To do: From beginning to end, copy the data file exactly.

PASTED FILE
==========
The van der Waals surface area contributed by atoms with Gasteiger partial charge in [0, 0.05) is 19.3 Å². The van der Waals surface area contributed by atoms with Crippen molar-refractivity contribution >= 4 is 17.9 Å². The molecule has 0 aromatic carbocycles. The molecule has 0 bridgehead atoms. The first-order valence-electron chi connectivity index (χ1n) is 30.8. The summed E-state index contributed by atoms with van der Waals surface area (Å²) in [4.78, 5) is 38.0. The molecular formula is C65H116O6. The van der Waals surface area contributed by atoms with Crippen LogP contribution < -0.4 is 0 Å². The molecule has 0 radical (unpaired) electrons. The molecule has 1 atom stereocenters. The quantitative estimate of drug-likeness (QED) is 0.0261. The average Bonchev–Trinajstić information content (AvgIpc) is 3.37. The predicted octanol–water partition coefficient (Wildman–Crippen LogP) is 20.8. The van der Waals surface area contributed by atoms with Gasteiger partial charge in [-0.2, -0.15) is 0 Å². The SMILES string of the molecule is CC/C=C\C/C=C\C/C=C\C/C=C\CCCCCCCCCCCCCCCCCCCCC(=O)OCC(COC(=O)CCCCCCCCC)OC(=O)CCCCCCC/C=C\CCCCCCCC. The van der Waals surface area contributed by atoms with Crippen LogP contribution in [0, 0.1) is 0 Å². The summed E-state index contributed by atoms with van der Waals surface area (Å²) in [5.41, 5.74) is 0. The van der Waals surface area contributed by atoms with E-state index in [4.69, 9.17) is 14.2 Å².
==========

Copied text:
The van der Waals surface area contributed by atoms with Gasteiger partial charge in [0, 0.05) is 19.3 Å². The van der Waals surface area contributed by atoms with Crippen molar-refractivity contribution >= 4 is 17.9 Å². The molecule has 0 aromatic carbocycles. The molecule has 0 bridgehead atoms. The first-order valence-electron chi connectivity index (χ1n) is 30.8. The summed E-state index contributed by atoms with van der Waals surface area (Å²) in [4.78, 5) is 38.0. The molecular formula is C65H116O6. The van der Waals surface area contributed by atoms with Crippen LogP contribution < -0.4 is 0 Å². The molecule has 0 radical (unpaired) electrons. The molecule has 1 atom stereocenters. The quantitative estimate of drug-likeness (QED) is 0.0261. The average Bonchev–Trinajstić information content (AvgIpc) is 3.37. The predicted octanol–water partition coefficient (Wildman–Crippen LogP) is 20.8. The van der Waals surface area contributed by atoms with Gasteiger partial charge in [-0.2, -0.15) is 0 Å². The SMILES string of the molecule is CC/C=C\C/C=C\C/C=C\C/C=C\CCCCCCCCCCCCCCCCCCCCC(=O)OCC(COC(=O)CCCCCCCCC)OC(=O)CCCCCCC/C=C\CCCCCCCC. The van der Waals surface area contributed by atoms with Crippen LogP contribution in [0, 0.1) is 0 Å². The summed E-state index contributed by atoms with van der Waals surface area (Å²) in [5.41, 5.74) is 0. The van der Waals surface area contributed by atoms with E-state index in [4.69, 9.17) is 14.2 Å².